From the Haywood Street Archives……
My journey at the Downtown Welcome Table began when my neighbor, Shelly Arnold, asked if I might be interested in volunteering to help with a community meal downtown. I believed this invitation was an answer to prayer, and definitely the Holy Spirit at work in my heart. I had been feeling a tug, a restlessness, to do something to reach out to help people in great need.
I felt God’s hand guiding this invitation and I eagerly accepted. I remember the first meal at the DWT. All of the faces, except for Shelly’s, were new to me. There were smiling volunteers and about 40 people from the community who showed up that day. I was assigned the job of greeting people and keeping count of the number of people who ate a meal.
Ten months later, I am still counting and greeting. One of the most amazing blessings has been getting to know people- their faces, their names, their stories. I feel genuine happiness to see them week after week, I worry when I haven’t seen someone in a while, I have a new awareness of the weather and how it might be affecting my friends, I often see familiar faces as I travel around Asheville-a reminder to me to pray for all of our friends from Haywood Street. I am so thankful for the gifts of awareness, understanding, gratitude, and the breaking down of the barriers of fear and discomfort.
One of the most powerful experiences I have had at the Downtown Welcome Table occurred a few weeks ago. One of my friends showed up after not coming for a while. He told me he had been in jail and that things in his life were pretty rough. He was a vet, had been homeless for a long time, and he was battling cancer. We chatted as he waited in line for his meal, and I asked if he might want to go to our worship service. He told me he hadn’t been in a church in 20 years. He didn’t seem interested, and he took his tray and went to eat in the dining room. A little later, I just happened to walk into the dining room and he stopped me as I went by his table. He started to share again about all of the difficulties he was experiencing in his life. I invited him, once again, to go up to the service, and this time he said he wanted to go. We walked outside the building to get to the sanctuary. As we walked along the building, my friend asked me, “Do you have a house?” I told him I did. He then said, “I’ll bet you have a car, too.” I told him I did. “You are blessed,” he said. His comments left me with a loss for words. I didn’t know how to respond to the huge disparity between our lives. As we continued to walk, I thought of how much I take for granted.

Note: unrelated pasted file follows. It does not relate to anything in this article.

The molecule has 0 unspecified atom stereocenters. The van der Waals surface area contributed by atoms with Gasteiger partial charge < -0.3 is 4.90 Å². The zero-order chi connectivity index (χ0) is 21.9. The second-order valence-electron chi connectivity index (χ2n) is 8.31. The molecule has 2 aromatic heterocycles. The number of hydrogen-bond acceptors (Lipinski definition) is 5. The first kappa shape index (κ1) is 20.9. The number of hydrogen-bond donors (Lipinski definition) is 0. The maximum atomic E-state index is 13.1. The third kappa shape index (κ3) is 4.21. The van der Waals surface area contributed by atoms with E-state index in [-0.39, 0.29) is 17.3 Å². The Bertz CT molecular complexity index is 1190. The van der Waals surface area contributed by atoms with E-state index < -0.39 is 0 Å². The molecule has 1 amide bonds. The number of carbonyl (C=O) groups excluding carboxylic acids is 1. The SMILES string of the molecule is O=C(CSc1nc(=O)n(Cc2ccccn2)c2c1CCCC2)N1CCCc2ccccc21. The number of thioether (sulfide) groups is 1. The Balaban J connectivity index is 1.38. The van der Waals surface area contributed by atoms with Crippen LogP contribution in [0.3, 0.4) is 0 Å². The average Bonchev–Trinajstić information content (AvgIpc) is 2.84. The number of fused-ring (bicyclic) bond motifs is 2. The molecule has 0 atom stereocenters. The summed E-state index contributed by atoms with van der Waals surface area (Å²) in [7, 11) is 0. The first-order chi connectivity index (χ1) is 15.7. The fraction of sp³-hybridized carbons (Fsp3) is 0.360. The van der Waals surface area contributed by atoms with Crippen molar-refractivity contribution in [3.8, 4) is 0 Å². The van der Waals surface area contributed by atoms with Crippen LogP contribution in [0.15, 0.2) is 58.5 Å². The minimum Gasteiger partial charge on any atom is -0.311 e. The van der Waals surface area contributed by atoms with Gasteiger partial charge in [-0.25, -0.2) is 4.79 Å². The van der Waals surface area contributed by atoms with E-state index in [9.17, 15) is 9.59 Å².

My friend and I entered the sanctuary where the service had already begun. He marched right up to the first pew and sat down. He marveled out loud at the huge organ. He kept repeating that it had been 20 years since he had been in a church. Watching my friend take in “church” after 20 years was very emotional for me. Not only was it his first time in a church in many years, this was my first opportunity to attend the worship service at Haywood Street. I looked around and saw people of all ages, from all walks of life, with different circumstances, all coming together to share Jesus and to be Jesus for each other. Brian preached about the tax collector and the Pharisee and many people shared their own personal thoughts about the gospel. There were prayers of praise and thanksgiving, accented with musical praise from various instruments. There was an emotional song written and sung by one of our DWT friends, a song she had written herself after God had brought her out of a very dark place. Her “soul-full” voice and song brought tears to my eyes as I thought of the struggles she faces each day. I watched as everyone in the church came forward to share bread at the table of the Lord. As the worship service ended, I felt so connected to everyone present. I felt so moved with love and compassion. I had a strong sense that this is really why we do what we do….so ALL, no matter what life circumstances, can come together to love and be loved. The physical food we provide at the DWT is important, but the unconditional love and acceptance we show each other is the heart of the Haywood Street Congregation. I pray that this is what my friend felt when he came to “church” that day.